Kyle Abraham: I Like a Teacher Who Doesn't Forget to Get You Warm

Photo by Steven Schreiber, courtesy of Abraham

In our December issue, we hear what professional dancers have to say about their go-to teachers.

Kyle Abraham

Modern dancer, founder, Abraham.In.Motion

New York, NY

“Teaching goddesses Christine Wright and Cherylyn Lavagnino always think about class structure with a beginning, a middle and an end, considering what they want you to get out of class. That helps bring the right information into your body for a strong foundation.

Many modern teachers are so caught up in the phrase work that they forget about getting you to the point of being warm. And if you’re going to a job after class, you want everything organized in your body so you can do your job well. I look for teachers who remember this.”

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Technique
Nan Melville, courtesy Genn

Not so long ago, it seemed that ballet dancers were always encouraged to pull up away from the floor. Ideas evolved, and more recently it has become common to hear teachers saying "Push down to go up," and variations on that concept.

Charla Genn, a New York City–based coach and dance rehabilitation specialist who teaches company class for Dance Theatre of Harlem, American Ballet Theatre and Ballet Hispánico, says that this causes its own problems.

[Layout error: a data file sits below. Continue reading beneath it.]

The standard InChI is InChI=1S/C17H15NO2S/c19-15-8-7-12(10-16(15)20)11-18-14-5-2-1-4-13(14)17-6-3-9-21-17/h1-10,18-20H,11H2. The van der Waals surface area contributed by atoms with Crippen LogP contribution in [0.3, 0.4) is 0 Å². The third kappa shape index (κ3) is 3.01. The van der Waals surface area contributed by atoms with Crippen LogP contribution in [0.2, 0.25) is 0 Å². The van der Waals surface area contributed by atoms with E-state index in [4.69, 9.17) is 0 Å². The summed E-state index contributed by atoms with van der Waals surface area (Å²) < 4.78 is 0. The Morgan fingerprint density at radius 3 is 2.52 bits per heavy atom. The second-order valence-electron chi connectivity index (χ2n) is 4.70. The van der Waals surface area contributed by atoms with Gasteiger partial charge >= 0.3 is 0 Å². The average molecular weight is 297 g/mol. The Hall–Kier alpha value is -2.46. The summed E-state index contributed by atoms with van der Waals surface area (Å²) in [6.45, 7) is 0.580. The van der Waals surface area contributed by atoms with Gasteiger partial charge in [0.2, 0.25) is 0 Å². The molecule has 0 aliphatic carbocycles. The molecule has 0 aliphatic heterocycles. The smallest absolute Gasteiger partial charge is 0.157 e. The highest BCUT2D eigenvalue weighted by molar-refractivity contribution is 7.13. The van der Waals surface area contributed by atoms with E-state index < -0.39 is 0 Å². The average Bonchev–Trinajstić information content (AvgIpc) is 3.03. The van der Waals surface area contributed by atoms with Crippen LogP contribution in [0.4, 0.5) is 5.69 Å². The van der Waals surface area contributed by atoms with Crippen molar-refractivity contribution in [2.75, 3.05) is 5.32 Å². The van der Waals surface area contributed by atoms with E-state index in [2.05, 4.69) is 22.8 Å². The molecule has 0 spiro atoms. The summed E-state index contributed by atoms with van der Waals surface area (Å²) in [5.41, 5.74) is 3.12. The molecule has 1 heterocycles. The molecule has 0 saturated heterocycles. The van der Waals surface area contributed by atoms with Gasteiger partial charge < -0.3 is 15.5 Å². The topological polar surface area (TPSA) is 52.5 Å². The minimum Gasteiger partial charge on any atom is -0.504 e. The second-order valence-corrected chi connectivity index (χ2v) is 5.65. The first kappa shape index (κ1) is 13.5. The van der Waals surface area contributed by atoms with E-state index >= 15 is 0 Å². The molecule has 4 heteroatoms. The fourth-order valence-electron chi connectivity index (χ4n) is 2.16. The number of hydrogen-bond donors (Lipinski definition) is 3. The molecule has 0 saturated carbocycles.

"Often when we tell dancers to go down, they physically push down, or think they have to plié more," she says. These are misconceptions that keep dancers from, among other things, jumping to their full potential.

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"For three days I would experience relief from the fever—then, boom—it would come back worse than before," Alexis says. "I would go into a room and not know why I was there." Despite the remission of some symptoms, the fatigue and other debilitating side effects have endured to this day. Alexis is part of a tens-of-thousands-member club nobody wants to be part of—she is a COVID-19 long-hauler.

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"I had a hard time watching people have these conversations without historical context and knowledge," says Griffith, who now resides in her hometown of Portland, Oregon, after many years in New York City. "It was clear that there was so much information missing."

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